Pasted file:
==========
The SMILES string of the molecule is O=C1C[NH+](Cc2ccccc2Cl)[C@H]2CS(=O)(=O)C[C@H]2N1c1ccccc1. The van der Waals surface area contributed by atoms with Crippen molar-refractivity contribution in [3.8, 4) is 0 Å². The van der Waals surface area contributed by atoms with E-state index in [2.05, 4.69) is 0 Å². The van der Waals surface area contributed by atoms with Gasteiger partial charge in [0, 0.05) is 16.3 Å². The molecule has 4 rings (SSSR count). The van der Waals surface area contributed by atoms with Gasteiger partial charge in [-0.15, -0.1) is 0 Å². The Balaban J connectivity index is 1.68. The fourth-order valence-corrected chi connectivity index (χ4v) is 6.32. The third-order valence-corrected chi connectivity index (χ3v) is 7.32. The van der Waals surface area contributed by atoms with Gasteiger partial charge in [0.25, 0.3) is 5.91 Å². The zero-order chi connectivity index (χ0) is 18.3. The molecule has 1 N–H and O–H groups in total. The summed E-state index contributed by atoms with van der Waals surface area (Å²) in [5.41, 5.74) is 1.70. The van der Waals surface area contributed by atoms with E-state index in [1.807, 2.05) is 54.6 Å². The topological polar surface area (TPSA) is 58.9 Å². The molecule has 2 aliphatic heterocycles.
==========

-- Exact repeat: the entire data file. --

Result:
The SMILES string of the molecule is O=C1C[NH+](Cc2ccccc2Cl)[C@H]2CS(=O)(=O)C[C@H]2N1c1ccccc1. The van der Waals surface area contributed by atoms with Crippen molar-refractivity contribution in [3.8, 4) is 0 Å². The van der Waals surface area contributed by atoms with E-state index in [2.05, 4.69) is 0 Å². The van der Waals surface area contributed by atoms with Gasteiger partial charge in [0, 0.05) is 16.3 Å². The molecule has 4 rings (SSSR count). The van der Waals surface area contributed by atoms with Gasteiger partial charge in [-0.15, -0.1) is 0 Å². The Balaban J connectivity index is 1.68. The fourth-order valence-corrected chi connectivity index (χ4v) is 6.32. The third-order valence-corrected chi connectivity index (χ3v) is 7.32. The van der Waals surface area contributed by atoms with Gasteiger partial charge in [0.25, 0.3) is 5.91 Å². The zero-order chi connectivity index (χ0) is 18.3. The molecule has 1 N–H and O–H groups in total. The summed E-state index contributed by atoms with van der Waals surface area (Å²) in [5.41, 5.74) is 1.70. The van der Waals surface area contributed by atoms with E-state index in [1.807, 2.05) is 54.6 Å². The topological polar surface area (TPSA) is 58.9 Å². The molecule has 2 aliphatic heterocycles.